7th St. Entry

If you're coming from a musical background that cherishes the singer-songwriter concept above all others, you might consider HEALTH an abomination. The Los Angeles band doesn't sing so much as coo, the flattened-out vocals becoming part of a sonic bird's nest that they build out of bits of synth and guitar, heaps of noise, and drums that rumble like a stampede. There's not a lot to sing along to, really. But, to aficionados of sonic texture, HEALTH have touched on something extraordinary; they're masters of fashioning drama out of the most primal elements, knowing when to use each snarl of sound for maximum effect. It may seem an unholy mess at first, but notice the way the drums direct the action—their stop-on-a-dime dynamics are far too complex to be anything but meticulously planned. The band choose insane bits of noise the way a poet chooses words, turning the chaos into a musical lexicon all their own, a language that engages your basest, most animal instincts. With Indian Jewelry and Gold Panda. 18+. $12. 8 p.m. 701 First Ave. N., Minneapolis; 612.332.1775. —Ian Traas


Joe Ely


Another in a rich tradition of superb Texas songwriters, Joe Ely is among a select handful who hail from the wind-swept plains around Lubbock, whose panhandle geography imbues them with a haunting, grit-flecked grandeur and squinty-eyed existentialist outlook. It's the land the doomed Buddy Holly called home, as well as Ely's compatriots in the Flatlanders, Jimmie Dale Gilmore and Butch Hancock. With 30-some years between the first and second coming of the Flatlanders, Ely pursued a solo career that was often artistically phenomenal but less so commercially, neatly sidestepping easy categorizing by tapping border radio eclecticism and riding the range from country and Tex-Mex to roots rock, blues, and honky-tonk. Ely's written a lot of great songs over the years: "Up on the Ridge," "Because the Wind," "Cool Rockin' Loretta," "Me and Billy the Kid," and "Letter to Laredo" spring to mind. Many of those will probably surface as Ely appears in a relatively intimate barroom setting, essentially his natural habitat. Percussionist Pat Manske, who has played with the Flatlanders, will accompany Ely. Iron Range bard Paul Metsa will open. $23/$25. 7 p.m. 761 Washington Ave. N., Minneapolis; 612.338.8188. —Rick Mason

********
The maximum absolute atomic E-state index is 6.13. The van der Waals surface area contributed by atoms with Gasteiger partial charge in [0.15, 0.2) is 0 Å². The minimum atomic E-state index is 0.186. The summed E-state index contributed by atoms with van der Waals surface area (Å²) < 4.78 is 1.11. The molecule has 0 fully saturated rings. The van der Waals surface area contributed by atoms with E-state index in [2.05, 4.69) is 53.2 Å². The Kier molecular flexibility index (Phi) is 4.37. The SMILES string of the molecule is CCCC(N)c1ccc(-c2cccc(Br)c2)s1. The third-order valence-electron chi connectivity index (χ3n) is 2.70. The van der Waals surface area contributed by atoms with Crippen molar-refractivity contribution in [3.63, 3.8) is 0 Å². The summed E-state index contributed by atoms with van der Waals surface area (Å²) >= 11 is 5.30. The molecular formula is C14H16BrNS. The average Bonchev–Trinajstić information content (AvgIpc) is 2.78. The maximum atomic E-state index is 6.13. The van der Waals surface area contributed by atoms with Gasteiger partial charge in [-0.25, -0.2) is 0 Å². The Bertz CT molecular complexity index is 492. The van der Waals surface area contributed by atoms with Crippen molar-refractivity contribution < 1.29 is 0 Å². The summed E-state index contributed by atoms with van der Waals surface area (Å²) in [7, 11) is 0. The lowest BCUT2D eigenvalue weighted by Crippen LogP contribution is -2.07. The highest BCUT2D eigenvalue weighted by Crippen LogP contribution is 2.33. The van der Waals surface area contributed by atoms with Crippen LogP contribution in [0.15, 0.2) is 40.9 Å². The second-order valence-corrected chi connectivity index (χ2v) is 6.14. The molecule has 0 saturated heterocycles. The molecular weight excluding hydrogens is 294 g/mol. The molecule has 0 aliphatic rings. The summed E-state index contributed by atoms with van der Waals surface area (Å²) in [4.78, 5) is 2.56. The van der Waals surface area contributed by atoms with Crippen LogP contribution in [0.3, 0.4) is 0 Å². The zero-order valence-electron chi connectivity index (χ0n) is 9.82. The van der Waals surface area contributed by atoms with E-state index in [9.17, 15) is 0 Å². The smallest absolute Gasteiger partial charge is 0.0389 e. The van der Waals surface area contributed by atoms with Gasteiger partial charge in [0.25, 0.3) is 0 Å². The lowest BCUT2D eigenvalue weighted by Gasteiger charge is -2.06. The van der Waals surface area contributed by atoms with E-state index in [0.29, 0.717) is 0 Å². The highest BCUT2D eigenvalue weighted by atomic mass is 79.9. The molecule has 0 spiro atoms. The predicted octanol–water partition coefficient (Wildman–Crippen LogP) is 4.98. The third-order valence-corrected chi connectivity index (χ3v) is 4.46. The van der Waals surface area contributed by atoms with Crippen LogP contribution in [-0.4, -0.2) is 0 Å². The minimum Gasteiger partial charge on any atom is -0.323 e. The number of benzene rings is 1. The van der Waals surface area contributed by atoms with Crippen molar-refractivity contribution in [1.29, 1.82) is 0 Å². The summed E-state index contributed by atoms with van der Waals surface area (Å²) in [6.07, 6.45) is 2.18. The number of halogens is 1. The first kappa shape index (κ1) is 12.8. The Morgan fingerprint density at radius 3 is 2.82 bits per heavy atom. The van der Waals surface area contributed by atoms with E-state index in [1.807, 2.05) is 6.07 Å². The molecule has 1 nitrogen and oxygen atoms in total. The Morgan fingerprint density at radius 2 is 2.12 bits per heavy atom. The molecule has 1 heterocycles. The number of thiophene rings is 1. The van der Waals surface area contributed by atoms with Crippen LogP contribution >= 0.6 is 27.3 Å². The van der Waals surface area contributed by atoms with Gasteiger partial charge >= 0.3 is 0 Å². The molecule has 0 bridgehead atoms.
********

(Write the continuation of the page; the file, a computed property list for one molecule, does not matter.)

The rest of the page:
Booker T and the MGs with Eddie Floyd

Dakota Jazz Club

Soulsville U.S.A. reestablishes its northern outpost at the Dakota with the arrival upriver of the inimitable Booker T. & the MGs, the iconic groove masters who were the heart and definitely soul of Stax Records. Through the 1960s and early '70s, B3 organ wizard Booker T. Jones, guitarist Steve Cropper, bassist Donald "Duck" Dunn, and drummer Al Jackson were the house band at Stax's studio on Memphis's McLemore Avenue, defining the Stax sound while playing behind the likes of Otis Redding, Sam & Dave, Rufus Thomas, and Wilson Pickett. Meanwhile, the MGs issued their own series of instrumental hits, including such nuggets as "Green Onions" and "Time Is Tight." During Stax's heyday, Eddie Floyd scored hits with soul classics like "Knock on Wood," "Raise Your Hand," and "Bring It on Home to Me," as well as being a prolific writer for other artists, including "Don't Mess with Cupid" for Redding and "634-5789" for Pickett. The original Stax is long gone. But in recent years the label has been revived by Concord, the iconic Soulsville marquee again reigns on McLemore, and Jones, Cropper, Dunn, Steve Potts (the late Jackson's cousin), and their friend Floyd continue working their magic. $55 at 7 p.m.; $35 at 9:30 p.m. 1010 Nicollet Mall, Minneapolis; 612.332.1010. Also Wednesday —Rick Mason